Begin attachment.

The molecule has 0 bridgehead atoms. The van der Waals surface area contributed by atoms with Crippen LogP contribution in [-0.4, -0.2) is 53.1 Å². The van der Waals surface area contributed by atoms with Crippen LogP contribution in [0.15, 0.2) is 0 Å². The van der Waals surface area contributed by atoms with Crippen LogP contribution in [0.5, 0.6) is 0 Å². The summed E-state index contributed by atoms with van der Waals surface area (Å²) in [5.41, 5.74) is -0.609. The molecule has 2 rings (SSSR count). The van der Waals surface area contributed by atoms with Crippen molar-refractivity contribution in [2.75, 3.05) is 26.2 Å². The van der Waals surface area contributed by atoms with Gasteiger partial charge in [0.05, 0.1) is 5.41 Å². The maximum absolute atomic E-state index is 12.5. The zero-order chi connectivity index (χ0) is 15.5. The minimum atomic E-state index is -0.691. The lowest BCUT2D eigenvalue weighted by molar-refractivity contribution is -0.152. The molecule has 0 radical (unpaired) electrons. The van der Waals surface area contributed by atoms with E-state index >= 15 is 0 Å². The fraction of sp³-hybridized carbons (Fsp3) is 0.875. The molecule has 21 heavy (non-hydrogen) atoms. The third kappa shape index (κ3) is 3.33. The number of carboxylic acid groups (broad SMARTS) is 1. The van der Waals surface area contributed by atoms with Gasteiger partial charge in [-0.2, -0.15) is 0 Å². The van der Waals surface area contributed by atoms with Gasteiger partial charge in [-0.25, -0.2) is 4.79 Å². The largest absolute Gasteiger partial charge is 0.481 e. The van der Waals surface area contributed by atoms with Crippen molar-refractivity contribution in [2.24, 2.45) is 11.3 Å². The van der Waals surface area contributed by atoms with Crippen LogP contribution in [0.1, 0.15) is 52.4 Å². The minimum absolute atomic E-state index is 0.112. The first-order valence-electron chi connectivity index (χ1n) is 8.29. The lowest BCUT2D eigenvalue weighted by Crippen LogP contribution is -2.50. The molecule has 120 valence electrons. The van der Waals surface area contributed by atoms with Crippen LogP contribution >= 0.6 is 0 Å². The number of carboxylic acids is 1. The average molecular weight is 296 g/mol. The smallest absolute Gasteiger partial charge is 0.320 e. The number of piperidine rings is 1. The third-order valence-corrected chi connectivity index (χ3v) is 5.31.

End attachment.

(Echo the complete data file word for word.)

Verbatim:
The molecule has 0 bridgehead atoms. The van der Waals surface area contributed by atoms with Crippen LogP contribution in [-0.4, -0.2) is 53.1 Å². The van der Waals surface area contributed by atoms with Crippen LogP contribution in [0.15, 0.2) is 0 Å². The van der Waals surface area contributed by atoms with Crippen LogP contribution in [0.5, 0.6) is 0 Å². The summed E-state index contributed by atoms with van der Waals surface area (Å²) in [5.41, 5.74) is -0.609. The molecule has 2 rings (SSSR count). The van der Waals surface area contributed by atoms with Crippen molar-refractivity contribution in [2.75, 3.05) is 26.2 Å². The van der Waals surface area contributed by atoms with Gasteiger partial charge in [0.05, 0.1) is 5.41 Å². The maximum absolute atomic E-state index is 12.5. The zero-order chi connectivity index (χ0) is 15.5. The minimum atomic E-state index is -0.691. The lowest BCUT2D eigenvalue weighted by molar-refractivity contribution is -0.152. The molecule has 0 radical (unpaired) electrons. The van der Waals surface area contributed by atoms with E-state index >= 15 is 0 Å². The fraction of sp³-hybridized carbons (Fsp3) is 0.875. The molecule has 21 heavy (non-hydrogen) atoms. The third kappa shape index (κ3) is 3.33. The number of carboxylic acid groups (broad SMARTS) is 1. The van der Waals surface area contributed by atoms with Gasteiger partial charge in [-0.2, -0.15) is 0 Å². The van der Waals surface area contributed by atoms with Gasteiger partial charge in [-0.25, -0.2) is 4.79 Å². The largest absolute Gasteiger partial charge is 0.481 e. The van der Waals surface area contributed by atoms with Crippen molar-refractivity contribution in [2.24, 2.45) is 11.3 Å². The van der Waals surface area contributed by atoms with Crippen LogP contribution in [0.1, 0.15) is 52.4 Å². The minimum absolute atomic E-state index is 0.112. The first-order valence-electron chi connectivity index (χ1n) is 8.29. The lowest BCUT2D eigenvalue weighted by Crippen LogP contribution is -2.50. The molecule has 120 valence electrons. The van der Waals surface area contributed by atoms with Crippen LogP contribution >= 0.6 is 0 Å². The number of carboxylic acids is 1. The average molecular weight is 296 g/mol. The smallest absolute Gasteiger partial charge is 0.320 e. The number of piperidine rings is 1. The third-order valence-corrected chi connectivity index (χ3v) is 5.31.